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Multi-link suspension
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Main page A multi-link suspension is a type of vehicle suspension design typically used in 5-link rear suspension
Contents independent suspensions, using three or more lateral arms, and one or more
Featured content longitudinal arms.[citation needed] A wider definition considers any independent
Current events suspensions having three control links or more multi-link suspensions. These arms do
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not have to be of equal length, and may be angled away from their "obvious" direction. It
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was first introduced in the late 1960s on the Mercedes-Benz C111[1] and later on their
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W201 and W124 series.[2][3]
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Typically each arm has a spherical joint (ball joint) or rubber bushing at each end.
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Consequently, they react to loads along their own length, in tension and compression,
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but not in bending. Some multi-links do use a trailing arm, control arm or wishbone,
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Recent changes which has two bushings at one end.
Contact page On a front suspension one of the lateral arms is replaced by the tie-rod, which connects
the rack or steering box to the wheel hub. Rear view
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What links here In order to simplify understanding, it is usual to consider the function of the arms in each
Related changes of three orthogonal planes.
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Solid axle configuration [ edit ]

Page information For a solid axle vehicle the multi link suspension provides control of the axle during
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suspension cycling and to locate the axle under the vehicle. The most
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common[citation needed] is the four link with panhard bar. This is found in many cars and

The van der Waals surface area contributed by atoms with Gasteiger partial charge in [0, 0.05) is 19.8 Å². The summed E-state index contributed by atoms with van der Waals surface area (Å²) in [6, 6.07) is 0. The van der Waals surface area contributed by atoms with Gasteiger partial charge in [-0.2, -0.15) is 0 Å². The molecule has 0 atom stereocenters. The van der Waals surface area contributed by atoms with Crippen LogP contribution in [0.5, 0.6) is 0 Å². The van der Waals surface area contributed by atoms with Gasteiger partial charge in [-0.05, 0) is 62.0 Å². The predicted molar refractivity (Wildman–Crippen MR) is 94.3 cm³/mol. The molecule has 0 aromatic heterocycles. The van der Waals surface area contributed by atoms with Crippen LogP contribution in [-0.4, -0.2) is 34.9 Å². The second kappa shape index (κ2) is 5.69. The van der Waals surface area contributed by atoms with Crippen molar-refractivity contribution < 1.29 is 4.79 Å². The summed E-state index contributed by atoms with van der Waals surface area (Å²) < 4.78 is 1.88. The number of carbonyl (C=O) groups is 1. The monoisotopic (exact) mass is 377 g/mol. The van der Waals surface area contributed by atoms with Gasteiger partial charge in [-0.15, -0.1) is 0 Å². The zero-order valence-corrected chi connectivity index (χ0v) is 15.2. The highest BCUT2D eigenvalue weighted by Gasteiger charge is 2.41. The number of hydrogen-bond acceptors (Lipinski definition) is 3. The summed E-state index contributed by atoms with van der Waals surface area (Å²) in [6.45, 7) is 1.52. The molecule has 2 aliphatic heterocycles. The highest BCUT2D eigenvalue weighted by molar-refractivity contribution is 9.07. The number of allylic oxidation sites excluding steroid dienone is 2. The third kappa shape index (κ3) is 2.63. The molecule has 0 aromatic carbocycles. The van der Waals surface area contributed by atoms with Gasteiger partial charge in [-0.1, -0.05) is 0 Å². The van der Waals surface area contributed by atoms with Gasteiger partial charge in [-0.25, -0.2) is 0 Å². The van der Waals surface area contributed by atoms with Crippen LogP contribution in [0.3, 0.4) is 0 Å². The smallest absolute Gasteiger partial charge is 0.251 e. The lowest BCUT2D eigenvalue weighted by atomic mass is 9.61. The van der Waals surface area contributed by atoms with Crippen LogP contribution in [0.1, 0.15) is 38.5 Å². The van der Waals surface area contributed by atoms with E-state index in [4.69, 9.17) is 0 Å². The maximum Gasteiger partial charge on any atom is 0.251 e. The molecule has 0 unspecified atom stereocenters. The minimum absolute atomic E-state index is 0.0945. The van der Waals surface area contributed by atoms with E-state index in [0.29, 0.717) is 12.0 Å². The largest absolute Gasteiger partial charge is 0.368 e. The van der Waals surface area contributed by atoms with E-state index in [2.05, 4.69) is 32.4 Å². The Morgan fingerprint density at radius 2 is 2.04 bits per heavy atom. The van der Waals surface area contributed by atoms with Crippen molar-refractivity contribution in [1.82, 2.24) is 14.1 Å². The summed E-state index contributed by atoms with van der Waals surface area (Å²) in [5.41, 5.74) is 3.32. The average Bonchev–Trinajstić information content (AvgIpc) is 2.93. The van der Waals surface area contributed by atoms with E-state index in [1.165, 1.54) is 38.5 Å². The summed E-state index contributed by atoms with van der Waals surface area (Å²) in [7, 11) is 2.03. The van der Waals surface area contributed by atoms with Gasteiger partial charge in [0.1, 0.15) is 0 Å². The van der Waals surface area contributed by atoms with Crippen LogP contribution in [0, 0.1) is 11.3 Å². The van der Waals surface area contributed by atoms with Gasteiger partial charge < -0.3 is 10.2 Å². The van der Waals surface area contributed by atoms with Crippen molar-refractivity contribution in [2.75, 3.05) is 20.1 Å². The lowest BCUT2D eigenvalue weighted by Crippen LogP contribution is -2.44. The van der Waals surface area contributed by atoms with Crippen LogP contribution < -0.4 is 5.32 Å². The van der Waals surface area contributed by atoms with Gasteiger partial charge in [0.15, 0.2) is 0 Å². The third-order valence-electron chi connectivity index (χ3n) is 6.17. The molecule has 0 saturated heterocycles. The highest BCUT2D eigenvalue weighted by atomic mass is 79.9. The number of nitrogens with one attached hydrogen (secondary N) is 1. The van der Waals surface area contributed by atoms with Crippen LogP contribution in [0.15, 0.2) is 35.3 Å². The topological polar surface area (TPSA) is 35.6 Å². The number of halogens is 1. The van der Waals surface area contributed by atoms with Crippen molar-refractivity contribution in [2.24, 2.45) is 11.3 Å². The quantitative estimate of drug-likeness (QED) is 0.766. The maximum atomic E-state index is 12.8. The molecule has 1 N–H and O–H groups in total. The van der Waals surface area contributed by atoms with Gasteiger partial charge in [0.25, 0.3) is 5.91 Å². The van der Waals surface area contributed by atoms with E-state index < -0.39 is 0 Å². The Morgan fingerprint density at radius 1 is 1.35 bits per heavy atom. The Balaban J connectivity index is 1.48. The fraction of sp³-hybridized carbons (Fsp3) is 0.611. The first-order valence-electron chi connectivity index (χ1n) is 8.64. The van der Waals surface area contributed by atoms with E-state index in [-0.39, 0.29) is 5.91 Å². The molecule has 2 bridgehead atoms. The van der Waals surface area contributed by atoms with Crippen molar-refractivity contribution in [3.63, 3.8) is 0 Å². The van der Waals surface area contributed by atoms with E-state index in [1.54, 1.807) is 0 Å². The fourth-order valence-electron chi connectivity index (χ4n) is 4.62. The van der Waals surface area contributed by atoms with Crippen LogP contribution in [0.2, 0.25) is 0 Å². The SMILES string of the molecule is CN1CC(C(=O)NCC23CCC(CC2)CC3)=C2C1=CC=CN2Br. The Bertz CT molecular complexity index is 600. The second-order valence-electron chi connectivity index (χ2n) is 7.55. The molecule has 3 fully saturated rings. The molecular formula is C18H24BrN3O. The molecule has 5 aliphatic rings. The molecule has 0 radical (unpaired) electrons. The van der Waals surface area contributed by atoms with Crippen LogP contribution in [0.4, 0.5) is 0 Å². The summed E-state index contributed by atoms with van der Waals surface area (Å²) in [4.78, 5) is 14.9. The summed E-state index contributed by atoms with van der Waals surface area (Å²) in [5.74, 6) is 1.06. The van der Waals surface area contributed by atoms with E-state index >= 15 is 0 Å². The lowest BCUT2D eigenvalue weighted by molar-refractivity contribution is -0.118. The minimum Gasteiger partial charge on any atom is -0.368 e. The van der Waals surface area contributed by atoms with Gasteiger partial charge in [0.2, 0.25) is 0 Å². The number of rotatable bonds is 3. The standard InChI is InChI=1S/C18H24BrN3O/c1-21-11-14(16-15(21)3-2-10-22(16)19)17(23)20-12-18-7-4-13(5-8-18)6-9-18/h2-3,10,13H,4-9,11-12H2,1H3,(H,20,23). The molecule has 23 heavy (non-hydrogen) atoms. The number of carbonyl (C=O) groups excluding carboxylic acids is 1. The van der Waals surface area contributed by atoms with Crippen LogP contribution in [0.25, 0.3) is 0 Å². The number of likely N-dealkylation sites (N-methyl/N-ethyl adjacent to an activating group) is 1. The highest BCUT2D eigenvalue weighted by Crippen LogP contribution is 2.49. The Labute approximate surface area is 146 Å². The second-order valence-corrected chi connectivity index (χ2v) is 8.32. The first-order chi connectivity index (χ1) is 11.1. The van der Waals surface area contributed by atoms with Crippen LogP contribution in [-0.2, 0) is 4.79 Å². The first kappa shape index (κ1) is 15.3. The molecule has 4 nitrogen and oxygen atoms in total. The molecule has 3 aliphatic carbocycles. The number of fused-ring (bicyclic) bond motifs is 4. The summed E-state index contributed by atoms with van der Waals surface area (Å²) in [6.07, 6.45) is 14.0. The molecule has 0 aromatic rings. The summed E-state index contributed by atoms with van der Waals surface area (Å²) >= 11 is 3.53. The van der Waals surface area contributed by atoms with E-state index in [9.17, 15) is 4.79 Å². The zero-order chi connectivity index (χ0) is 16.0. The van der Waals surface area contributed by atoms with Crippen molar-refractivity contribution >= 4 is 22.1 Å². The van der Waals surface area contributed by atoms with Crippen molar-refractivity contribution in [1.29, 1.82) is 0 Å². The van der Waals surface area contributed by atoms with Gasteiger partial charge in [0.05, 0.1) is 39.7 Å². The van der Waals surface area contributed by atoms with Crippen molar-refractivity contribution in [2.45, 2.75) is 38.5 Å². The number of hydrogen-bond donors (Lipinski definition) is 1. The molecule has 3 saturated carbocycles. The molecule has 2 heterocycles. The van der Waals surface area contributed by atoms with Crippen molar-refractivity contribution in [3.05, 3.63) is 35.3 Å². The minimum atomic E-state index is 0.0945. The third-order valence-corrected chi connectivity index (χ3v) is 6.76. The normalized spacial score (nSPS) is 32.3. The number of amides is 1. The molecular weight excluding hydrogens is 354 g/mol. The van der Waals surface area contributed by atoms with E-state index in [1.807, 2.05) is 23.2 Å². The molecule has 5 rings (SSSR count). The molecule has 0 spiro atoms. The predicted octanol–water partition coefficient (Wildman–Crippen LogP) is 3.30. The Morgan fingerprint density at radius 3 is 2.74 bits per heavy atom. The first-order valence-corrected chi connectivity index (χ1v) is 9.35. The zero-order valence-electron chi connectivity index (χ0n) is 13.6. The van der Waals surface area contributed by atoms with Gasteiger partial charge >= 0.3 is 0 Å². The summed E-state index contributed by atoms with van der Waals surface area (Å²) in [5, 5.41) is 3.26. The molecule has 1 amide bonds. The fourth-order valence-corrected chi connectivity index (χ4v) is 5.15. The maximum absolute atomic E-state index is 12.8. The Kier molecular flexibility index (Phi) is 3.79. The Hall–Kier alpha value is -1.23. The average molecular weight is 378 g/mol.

Print/export pickup trucks. The four link is also used heavily in off-road racing and drag racing. The

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Create a book four link for a solid axle has a few variations such as the triangulated four link and
Download as PDF double triangulated four link. Although common in off-road vehicles these are not
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commonly found on the street.
In other projects

Wikimedia Commons Plan view [ edit ]

The arms have to control toe/steer and lateral compliance. This needs a pair of arms
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longitudinally separated.
Català
Čeština
Deutsch Front view [ edit ]
Español
한국어 Independent suspension

日本語 The arms have to control camber, particularly the way that the camber changes as
Top view
Português the wheel moves up (into jounce, or bump) and down into rebound or droop.
Edit links Solid axle suspension
In a solid axle suspension the upper arms may have an angle of at least 45 degrees between them, to prevent the axle from moving
from side to side while allowing the axle to articulate and move freely up and down.

Side view [ edit ]

Independent suspension
The arms have to transmit traction and braking loads, usually accomplished via a longitudinal link. They also have to control caster.